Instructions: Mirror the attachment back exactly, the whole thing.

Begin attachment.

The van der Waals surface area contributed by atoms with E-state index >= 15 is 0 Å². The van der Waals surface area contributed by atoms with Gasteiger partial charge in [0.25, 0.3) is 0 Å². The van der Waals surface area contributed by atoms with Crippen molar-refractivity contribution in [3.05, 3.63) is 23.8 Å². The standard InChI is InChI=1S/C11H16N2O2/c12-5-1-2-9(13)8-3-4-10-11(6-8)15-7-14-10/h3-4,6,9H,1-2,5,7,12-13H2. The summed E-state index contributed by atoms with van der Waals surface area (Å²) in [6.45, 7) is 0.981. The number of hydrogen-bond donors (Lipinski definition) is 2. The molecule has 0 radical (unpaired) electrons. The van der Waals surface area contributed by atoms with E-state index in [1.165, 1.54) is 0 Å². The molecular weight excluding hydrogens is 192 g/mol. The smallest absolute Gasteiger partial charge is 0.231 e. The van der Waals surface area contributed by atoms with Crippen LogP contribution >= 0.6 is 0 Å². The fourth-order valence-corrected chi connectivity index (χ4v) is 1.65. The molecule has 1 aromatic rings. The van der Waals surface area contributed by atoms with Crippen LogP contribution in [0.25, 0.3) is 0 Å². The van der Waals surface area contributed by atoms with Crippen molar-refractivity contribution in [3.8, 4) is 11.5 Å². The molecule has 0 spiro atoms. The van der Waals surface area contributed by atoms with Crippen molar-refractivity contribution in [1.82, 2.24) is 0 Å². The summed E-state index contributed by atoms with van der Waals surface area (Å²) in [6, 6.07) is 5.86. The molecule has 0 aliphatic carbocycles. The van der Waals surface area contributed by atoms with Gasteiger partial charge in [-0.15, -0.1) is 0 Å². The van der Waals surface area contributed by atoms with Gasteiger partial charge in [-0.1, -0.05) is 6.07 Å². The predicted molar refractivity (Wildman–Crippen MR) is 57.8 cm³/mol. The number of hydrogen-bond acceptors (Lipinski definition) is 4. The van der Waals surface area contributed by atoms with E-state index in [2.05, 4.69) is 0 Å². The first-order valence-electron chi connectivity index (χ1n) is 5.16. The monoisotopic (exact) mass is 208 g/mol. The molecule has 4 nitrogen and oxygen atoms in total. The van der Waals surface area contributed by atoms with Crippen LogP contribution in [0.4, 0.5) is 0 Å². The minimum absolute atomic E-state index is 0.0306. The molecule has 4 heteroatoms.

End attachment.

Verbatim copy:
The van der Waals surface area contributed by atoms with E-state index >= 15 is 0 Å². The van der Waals surface area contributed by atoms with Gasteiger partial charge in [0.25, 0.3) is 0 Å². The van der Waals surface area contributed by atoms with Crippen molar-refractivity contribution in [3.05, 3.63) is 23.8 Å². The standard InChI is InChI=1S/C11H16N2O2/c12-5-1-2-9(13)8-3-4-10-11(6-8)15-7-14-10/h3-4,6,9H,1-2,5,7,12-13H2. The summed E-state index contributed by atoms with van der Waals surface area (Å²) in [6.45, 7) is 0.981. The number of hydrogen-bond donors (Lipinski definition) is 2. The molecule has 0 radical (unpaired) electrons. The van der Waals surface area contributed by atoms with E-state index in [1.165, 1.54) is 0 Å². The molecular weight excluding hydrogens is 192 g/mol. The smallest absolute Gasteiger partial charge is 0.231 e. The van der Waals surface area contributed by atoms with Crippen LogP contribution >= 0.6 is 0 Å². The fourth-order valence-corrected chi connectivity index (χ4v) is 1.65. The molecule has 1 aromatic rings. The van der Waals surface area contributed by atoms with Crippen LogP contribution in [0.25, 0.3) is 0 Å². The van der Waals surface area contributed by atoms with Crippen molar-refractivity contribution in [3.8, 4) is 11.5 Å². The molecule has 0 spiro atoms. The van der Waals surface area contributed by atoms with Crippen molar-refractivity contribution in [1.82, 2.24) is 0 Å². The summed E-state index contributed by atoms with van der Waals surface area (Å²) in [6, 6.07) is 5.86. The molecule has 0 aliphatic carbocycles. The van der Waals surface area contributed by atoms with Gasteiger partial charge in [-0.15, -0.1) is 0 Å². The van der Waals surface area contributed by atoms with Gasteiger partial charge in [-0.1, -0.05) is 6.07 Å². The predicted molar refractivity (Wildman–Crippen MR) is 57.8 cm³/mol. The number of hydrogen-bond acceptors (Lipinski definition) is 4. The van der Waals surface area contributed by atoms with E-state index in [2.05, 4.69) is 0 Å². The first-order valence-electron chi connectivity index (χ1n) is 5.16. The monoisotopic (exact) mass is 208 g/mol. The molecule has 4 nitrogen and oxygen atoms in total. The van der Waals surface area contributed by atoms with Crippen LogP contribution in [0.4, 0.5) is 0 Å². The minimum absolute atomic E-state index is 0.0306. The molecule has 4 heteroatoms.